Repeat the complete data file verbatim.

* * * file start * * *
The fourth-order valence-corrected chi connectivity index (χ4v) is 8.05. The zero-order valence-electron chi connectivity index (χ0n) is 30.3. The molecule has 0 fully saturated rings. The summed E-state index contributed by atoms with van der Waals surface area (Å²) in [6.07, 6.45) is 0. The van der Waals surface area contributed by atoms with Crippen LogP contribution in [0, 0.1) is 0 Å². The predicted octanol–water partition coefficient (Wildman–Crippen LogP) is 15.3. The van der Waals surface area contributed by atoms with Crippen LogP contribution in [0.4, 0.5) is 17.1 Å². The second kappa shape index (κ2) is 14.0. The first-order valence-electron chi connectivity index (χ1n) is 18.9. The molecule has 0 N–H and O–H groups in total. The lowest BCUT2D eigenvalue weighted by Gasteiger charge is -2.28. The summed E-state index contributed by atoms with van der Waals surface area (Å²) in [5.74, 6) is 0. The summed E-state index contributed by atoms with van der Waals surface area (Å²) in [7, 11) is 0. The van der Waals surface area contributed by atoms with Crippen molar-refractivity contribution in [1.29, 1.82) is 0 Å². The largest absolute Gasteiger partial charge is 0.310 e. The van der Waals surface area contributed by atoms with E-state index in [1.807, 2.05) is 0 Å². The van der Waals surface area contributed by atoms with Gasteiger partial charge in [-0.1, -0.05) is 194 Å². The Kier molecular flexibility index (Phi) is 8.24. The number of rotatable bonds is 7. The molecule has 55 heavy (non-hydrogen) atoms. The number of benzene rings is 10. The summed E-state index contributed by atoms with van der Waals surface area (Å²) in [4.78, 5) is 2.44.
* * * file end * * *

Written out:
The fourth-order valence-corrected chi connectivity index (χ4v) is 8.05. The zero-order valence-electron chi connectivity index (χ0n) is 30.3. The molecule has 0 fully saturated rings. The summed E-state index contributed by atoms with van der Waals surface area (Å²) in [6.07, 6.45) is 0. The van der Waals surface area contributed by atoms with Crippen LogP contribution in [0, 0.1) is 0 Å². The predicted octanol–water partition coefficient (Wildman–Crippen LogP) is 15.3. The van der Waals surface area contributed by atoms with Crippen LogP contribution in [0.4, 0.5) is 17.1 Å². The second kappa shape index (κ2) is 14.0. The first-order valence-electron chi connectivity index (χ1n) is 18.9. The molecule has 0 N–H and O–H groups in total. The lowest BCUT2D eigenvalue weighted by Gasteiger charge is -2.28. The summed E-state index contributed by atoms with van der Waals surface area (Å²) in [5.74, 6) is 0. The summed E-state index contributed by atoms with van der Waals surface area (Å²) in [7, 11) is 0. The van der Waals surface area contributed by atoms with Crippen molar-refractivity contribution in [1.29, 1.82) is 0 Å². The largest absolute Gasteiger partial charge is 0.310 e. The van der Waals surface area contributed by atoms with E-state index in [1.807, 2.05) is 0 Å². The van der Waals surface area contributed by atoms with Gasteiger partial charge in [-0.1, -0.05) is 194 Å². The Kier molecular flexibility index (Phi) is 8.24. The number of rotatable bonds is 7. The molecule has 55 heavy (non-hydrogen) atoms. The number of benzene rings is 10. The summed E-state index contributed by atoms with van der Waals surface area (Å²) in [4.78, 5) is 2.44.